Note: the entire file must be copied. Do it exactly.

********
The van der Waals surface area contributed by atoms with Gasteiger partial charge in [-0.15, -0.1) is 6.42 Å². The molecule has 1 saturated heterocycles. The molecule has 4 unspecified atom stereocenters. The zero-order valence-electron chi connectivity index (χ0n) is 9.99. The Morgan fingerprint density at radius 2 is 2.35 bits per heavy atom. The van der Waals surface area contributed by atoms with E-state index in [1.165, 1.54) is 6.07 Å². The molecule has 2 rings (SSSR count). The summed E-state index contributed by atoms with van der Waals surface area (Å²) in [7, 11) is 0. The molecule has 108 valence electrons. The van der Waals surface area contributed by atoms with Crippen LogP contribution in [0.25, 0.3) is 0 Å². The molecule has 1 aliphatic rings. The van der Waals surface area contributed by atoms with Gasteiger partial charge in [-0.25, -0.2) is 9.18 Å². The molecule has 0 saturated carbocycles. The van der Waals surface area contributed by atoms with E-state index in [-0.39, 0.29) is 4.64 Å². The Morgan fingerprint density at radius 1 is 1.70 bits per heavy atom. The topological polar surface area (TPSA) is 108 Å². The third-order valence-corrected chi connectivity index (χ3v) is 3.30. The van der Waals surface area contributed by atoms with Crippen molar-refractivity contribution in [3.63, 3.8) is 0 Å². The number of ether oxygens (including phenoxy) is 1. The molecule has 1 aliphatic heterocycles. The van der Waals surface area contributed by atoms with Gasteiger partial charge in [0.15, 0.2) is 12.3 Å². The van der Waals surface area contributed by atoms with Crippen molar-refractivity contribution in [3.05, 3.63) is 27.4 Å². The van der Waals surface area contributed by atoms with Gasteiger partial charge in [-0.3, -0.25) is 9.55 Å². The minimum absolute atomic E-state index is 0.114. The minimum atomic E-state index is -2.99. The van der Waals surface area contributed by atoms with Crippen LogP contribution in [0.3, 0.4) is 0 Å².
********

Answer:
The van der Waals surface area contributed by atoms with Gasteiger partial charge in [-0.15, -0.1) is 6.42 Å². The molecule has 1 saturated heterocycles. The molecule has 4 unspecified atom stereocenters. The zero-order valence-electron chi connectivity index (χ0n) is 9.99. The Morgan fingerprint density at radius 2 is 2.35 bits per heavy atom. The van der Waals surface area contributed by atoms with E-state index in [1.165, 1.54) is 6.07 Å². The molecule has 2 rings (SSSR count). The summed E-state index contributed by atoms with van der Waals surface area (Å²) in [7, 11) is 0. The molecule has 108 valence electrons. The van der Waals surface area contributed by atoms with Crippen LogP contribution in [0.25, 0.3) is 0 Å². The molecule has 1 aliphatic rings. The van der Waals surface area contributed by atoms with Gasteiger partial charge in [-0.25, -0.2) is 9.18 Å². The molecule has 0 saturated carbocycles. The van der Waals surface area contributed by atoms with E-state index in [-0.39, 0.29) is 4.64 Å². The Morgan fingerprint density at radius 1 is 1.70 bits per heavy atom. The topological polar surface area (TPSA) is 108 Å². The third-order valence-corrected chi connectivity index (χ3v) is 3.30. The van der Waals surface area contributed by atoms with Crippen molar-refractivity contribution in [3.63, 3.8) is 0 Å². The number of ether oxygens (including phenoxy) is 1. The molecule has 1 aliphatic heterocycles. The van der Waals surface area contributed by atoms with Gasteiger partial charge in [0.15, 0.2) is 12.3 Å². The van der Waals surface area contributed by atoms with Crippen molar-refractivity contribution in [3.05, 3.63) is 27.4 Å². The van der Waals surface area contributed by atoms with Gasteiger partial charge in [-0.3, -0.25) is 9.55 Å². The minimum absolute atomic E-state index is 0.114. The minimum atomic E-state index is -2.99. The van der Waals surface area contributed by atoms with Crippen LogP contribution in [0.3, 0.4) is 0 Å².